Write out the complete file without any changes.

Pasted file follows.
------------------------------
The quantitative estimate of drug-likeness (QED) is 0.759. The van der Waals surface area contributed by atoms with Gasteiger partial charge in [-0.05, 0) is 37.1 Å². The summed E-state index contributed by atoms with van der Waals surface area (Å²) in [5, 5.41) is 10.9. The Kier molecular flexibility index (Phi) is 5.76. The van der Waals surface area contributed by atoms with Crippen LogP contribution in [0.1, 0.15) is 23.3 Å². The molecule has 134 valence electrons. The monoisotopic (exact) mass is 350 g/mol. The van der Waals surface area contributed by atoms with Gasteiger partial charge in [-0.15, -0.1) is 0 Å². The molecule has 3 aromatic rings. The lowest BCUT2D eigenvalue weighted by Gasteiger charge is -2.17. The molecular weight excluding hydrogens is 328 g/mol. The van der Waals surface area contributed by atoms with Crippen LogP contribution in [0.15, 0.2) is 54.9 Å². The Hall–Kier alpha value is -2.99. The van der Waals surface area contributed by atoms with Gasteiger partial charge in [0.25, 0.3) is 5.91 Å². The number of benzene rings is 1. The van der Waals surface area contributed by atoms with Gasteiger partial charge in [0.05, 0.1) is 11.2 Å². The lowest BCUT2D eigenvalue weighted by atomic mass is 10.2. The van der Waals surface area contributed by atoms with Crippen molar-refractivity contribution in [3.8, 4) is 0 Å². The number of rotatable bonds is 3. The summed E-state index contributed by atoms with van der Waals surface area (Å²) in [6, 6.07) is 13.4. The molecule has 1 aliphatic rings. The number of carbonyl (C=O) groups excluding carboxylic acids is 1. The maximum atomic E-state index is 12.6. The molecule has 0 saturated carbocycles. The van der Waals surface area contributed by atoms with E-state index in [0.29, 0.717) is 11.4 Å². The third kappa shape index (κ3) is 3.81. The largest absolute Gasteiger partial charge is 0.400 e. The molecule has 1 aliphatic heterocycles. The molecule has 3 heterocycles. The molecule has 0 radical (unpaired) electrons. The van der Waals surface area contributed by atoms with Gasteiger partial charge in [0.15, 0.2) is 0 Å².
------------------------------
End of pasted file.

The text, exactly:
The quantitative estimate of drug-likeness (QED) is 0.759. The van der Waals surface area contributed by atoms with Gasteiger partial charge in [-0.05, 0) is 37.1 Å². The summed E-state index contributed by atoms with van der Waals surface area (Å²) in [5, 5.41) is 10.9. The Kier molecular flexibility index (Phi) is 5.76. The van der Waals surface area contributed by atoms with Crippen LogP contribution in [0.1, 0.15) is 23.3 Å². The molecule has 134 valence electrons. The monoisotopic (exact) mass is 350 g/mol. The van der Waals surface area contributed by atoms with Gasteiger partial charge in [-0.15, -0.1) is 0 Å². The molecule has 3 aromatic rings. The lowest BCUT2D eigenvalue weighted by Gasteiger charge is -2.17. The molecular weight excluding hydrogens is 328 g/mol. The van der Waals surface area contributed by atoms with Crippen LogP contribution in [0.15, 0.2) is 54.9 Å². The Hall–Kier alpha value is -2.99. The van der Waals surface area contributed by atoms with Gasteiger partial charge in [0.25, 0.3) is 5.91 Å². The number of benzene rings is 1. The van der Waals surface area contributed by atoms with Gasteiger partial charge in [0.05, 0.1) is 11.2 Å². The lowest BCUT2D eigenvalue weighted by atomic mass is 10.2. The van der Waals surface area contributed by atoms with Crippen molar-refractivity contribution in [3.8, 4) is 0 Å². The number of rotatable bonds is 3. The summed E-state index contributed by atoms with van der Waals surface area (Å²) in [6, 6.07) is 13.4. The molecule has 1 aliphatic rings. The number of carbonyl (C=O) groups excluding carboxylic acids is 1. The maximum atomic E-state index is 12.6. The molecule has 0 saturated carbocycles. The van der Waals surface area contributed by atoms with E-state index in [0.29, 0.717) is 11.4 Å². The third kappa shape index (κ3) is 3.81. The largest absolute Gasteiger partial charge is 0.400 e. The molecule has 1 aliphatic heterocycles. The molecule has 3 heterocycles. The molecule has 0 radical (unpaired) electrons. The van der Waals surface area contributed by atoms with Gasteiger partial charge in [0.15, 0.2) is 0 Å².